September 10, 2013
September 8, 2013
At the TUC conference, earlier today. On stage behind Labour leader Ed Miliband, even the hand-picked phalanx of ‘ordinary people’ found it hard to focus on his speech. Young woman of colour, top-right, wore the same expression as my students: I’d-rather-be-texting. White man, front row, gurning on camera. Really! Meanwhile Mr Miliband said his set piece, reciting lines rehearsed too often; making robust gestures – hey, look at my robust gesture – which were mannered and effete.
Westminster, a day earlier. Margaret Hodge MP, chair of the public accounts committee, grilled BBC Trusties and ex-executives about excessive redundancy payments. Already in the pink (living well at public expense must be patterned on Lord Patten), they wriggled and turned red-in-the-face. Hodge herself seemed to be tinted yellow: her skin toned in with her purple top for maximum day glow effect.
On different days in different places, it varies from lacklustre to lurid; but the slow liquidation of British institutions is everywhere irreversible.
Left: eyes on sentry-duty, asking ‘who goes there?’ Right: same guarded look; of course the same piping on the tunic and the same cap, oddly-oversized.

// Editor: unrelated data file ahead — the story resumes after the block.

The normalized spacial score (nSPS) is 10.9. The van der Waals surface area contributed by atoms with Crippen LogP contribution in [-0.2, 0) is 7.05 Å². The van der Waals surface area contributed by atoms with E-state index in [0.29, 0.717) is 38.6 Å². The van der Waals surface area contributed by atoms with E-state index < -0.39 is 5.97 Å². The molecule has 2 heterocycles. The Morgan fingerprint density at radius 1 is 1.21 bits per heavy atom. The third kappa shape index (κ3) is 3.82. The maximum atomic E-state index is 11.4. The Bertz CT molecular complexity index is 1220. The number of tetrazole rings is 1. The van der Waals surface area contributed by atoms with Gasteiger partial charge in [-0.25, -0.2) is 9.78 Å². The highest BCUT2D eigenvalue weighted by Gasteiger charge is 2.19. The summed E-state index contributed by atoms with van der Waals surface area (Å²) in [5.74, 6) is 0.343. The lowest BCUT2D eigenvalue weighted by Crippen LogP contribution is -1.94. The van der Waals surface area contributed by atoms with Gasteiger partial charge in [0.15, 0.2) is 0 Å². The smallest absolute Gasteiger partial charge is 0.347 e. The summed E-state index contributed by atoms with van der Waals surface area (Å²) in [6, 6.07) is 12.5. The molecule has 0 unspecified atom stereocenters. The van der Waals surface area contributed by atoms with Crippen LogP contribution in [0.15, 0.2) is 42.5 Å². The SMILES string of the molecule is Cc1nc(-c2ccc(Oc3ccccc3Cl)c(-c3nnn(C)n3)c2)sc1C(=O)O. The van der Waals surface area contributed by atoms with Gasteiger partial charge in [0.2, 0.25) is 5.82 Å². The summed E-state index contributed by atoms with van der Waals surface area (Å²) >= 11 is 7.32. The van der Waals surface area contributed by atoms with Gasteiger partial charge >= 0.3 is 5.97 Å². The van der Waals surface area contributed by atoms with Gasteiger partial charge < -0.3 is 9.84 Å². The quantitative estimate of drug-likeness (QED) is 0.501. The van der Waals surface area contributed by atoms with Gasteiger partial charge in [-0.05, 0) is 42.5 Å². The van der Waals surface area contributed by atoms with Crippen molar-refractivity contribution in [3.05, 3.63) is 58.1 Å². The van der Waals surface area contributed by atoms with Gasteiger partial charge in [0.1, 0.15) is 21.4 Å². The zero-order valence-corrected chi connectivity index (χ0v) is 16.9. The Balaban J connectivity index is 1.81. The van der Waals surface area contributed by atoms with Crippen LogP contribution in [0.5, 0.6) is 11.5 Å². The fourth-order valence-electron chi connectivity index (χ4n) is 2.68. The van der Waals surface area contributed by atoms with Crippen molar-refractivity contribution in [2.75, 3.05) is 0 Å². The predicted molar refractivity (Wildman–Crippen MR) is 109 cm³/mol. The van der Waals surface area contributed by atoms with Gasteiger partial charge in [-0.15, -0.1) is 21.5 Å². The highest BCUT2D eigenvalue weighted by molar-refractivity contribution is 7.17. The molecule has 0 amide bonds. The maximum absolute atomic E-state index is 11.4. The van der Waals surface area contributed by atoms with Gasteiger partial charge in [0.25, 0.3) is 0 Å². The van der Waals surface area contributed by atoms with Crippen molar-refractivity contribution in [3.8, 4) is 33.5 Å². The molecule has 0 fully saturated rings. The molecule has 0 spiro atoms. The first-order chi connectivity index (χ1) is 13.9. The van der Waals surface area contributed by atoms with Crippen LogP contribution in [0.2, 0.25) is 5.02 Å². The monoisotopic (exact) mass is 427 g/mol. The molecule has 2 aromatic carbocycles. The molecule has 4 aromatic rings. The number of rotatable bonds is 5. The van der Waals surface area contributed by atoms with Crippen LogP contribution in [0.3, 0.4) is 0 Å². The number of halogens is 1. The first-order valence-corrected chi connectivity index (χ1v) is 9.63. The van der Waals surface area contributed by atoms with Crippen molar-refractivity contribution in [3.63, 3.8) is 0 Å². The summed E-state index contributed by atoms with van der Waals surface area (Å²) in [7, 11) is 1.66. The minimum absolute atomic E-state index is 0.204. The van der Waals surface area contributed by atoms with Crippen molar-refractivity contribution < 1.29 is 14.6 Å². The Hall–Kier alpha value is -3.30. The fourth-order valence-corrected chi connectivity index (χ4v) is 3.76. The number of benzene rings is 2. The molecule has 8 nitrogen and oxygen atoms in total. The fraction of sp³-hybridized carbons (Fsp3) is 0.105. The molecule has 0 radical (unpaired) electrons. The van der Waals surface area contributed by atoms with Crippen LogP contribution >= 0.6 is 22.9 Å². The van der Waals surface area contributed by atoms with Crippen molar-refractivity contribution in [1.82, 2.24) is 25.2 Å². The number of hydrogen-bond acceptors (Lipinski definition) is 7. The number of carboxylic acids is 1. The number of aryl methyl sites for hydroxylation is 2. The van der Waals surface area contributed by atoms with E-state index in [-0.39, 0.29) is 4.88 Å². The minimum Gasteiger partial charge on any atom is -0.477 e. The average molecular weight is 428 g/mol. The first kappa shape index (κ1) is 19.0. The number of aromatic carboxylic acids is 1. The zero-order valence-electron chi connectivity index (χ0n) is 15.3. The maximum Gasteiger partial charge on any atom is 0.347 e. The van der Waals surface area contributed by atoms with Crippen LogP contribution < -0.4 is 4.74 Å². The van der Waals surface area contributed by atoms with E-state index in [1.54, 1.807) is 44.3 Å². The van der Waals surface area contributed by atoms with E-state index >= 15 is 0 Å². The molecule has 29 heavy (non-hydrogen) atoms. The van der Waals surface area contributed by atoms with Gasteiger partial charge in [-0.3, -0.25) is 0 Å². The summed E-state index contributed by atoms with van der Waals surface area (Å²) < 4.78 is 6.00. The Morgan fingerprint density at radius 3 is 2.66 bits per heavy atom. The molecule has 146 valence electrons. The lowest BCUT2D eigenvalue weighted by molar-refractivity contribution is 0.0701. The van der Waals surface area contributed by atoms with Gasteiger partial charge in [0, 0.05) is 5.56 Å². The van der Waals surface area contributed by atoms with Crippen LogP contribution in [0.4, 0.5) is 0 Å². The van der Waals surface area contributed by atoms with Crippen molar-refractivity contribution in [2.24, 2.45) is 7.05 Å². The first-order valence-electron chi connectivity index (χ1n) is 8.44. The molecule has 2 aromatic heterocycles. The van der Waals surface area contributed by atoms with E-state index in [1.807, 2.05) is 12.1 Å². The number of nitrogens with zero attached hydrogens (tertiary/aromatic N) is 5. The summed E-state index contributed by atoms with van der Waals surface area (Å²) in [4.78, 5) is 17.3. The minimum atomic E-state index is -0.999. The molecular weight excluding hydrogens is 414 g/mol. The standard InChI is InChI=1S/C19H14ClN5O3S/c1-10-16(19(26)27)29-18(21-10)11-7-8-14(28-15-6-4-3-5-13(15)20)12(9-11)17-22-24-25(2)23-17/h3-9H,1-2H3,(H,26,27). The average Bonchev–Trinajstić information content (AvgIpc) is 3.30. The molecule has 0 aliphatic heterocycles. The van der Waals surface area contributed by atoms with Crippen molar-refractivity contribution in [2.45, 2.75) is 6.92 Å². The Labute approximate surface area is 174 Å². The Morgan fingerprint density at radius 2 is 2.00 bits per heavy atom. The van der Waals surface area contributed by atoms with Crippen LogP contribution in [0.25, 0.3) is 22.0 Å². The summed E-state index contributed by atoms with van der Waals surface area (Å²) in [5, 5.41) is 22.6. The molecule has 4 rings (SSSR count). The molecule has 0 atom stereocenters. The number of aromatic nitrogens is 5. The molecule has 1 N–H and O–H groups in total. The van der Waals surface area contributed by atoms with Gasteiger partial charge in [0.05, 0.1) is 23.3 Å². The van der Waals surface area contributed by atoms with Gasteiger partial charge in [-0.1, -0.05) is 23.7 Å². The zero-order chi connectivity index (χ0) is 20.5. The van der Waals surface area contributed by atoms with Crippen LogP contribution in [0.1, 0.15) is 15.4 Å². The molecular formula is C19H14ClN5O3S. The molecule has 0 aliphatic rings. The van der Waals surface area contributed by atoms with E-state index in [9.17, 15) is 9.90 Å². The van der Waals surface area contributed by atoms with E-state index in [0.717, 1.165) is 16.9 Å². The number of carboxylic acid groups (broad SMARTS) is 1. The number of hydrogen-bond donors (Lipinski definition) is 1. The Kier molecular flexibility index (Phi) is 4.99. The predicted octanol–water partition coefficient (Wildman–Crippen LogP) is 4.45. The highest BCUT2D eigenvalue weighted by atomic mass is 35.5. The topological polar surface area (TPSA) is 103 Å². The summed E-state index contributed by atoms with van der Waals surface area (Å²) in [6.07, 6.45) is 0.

Bus conductor? Russian admiral? No, it’s Thomas Highgate of the Royal West Kent Regiment, first British ‘deserter’ to face a First World War firing squad, 99 years before last night’s Last Night of the Proms.
When they sing ‘Rule Britannia’, Tommy, do you turn in your unmarked grave?
It’s the mouth that’s different. Though in both instances, Highgate’s lips are slightly apart, in the left-hand picture the former farm labourer’s mouth is ‘set on’, as employers and foremen used to say of their underlings: expectant, alert; ready to do his bit. Yet on the right the same mouth seems to be slackening, slackened, slack.
(Looking at these pictures online, I first thought that they were one and the same; only the sepia tint had made them seem different. On closer inspection, I noticed that in one picture alone the hat is higher than the slatted background; but I don’t know whether these two shots were taken in quick succession or on separate occasions.)
In the eyes of the officer class, the face on the left could still be trusted to join in with William Blake’s ‘Jerusalem’, inspired – it is said – by the Kent landscape which Private Highgate grew up in.
If you’d made it home, Tommy, you would have seen the Battle of Britain in the skies above Shoreham. It could have been you in the Home Guard in 1940, rounding up the crew of a German bomber shot down over Castle Farm; giving them a tot of brandy before handing them over to the Army.
Face on the right: no harmony here, no possibility of returning to Sunday matins or Promenade concerts at the Queen’s Hall; any sound emitted will only be the shriek of a Schoenberg.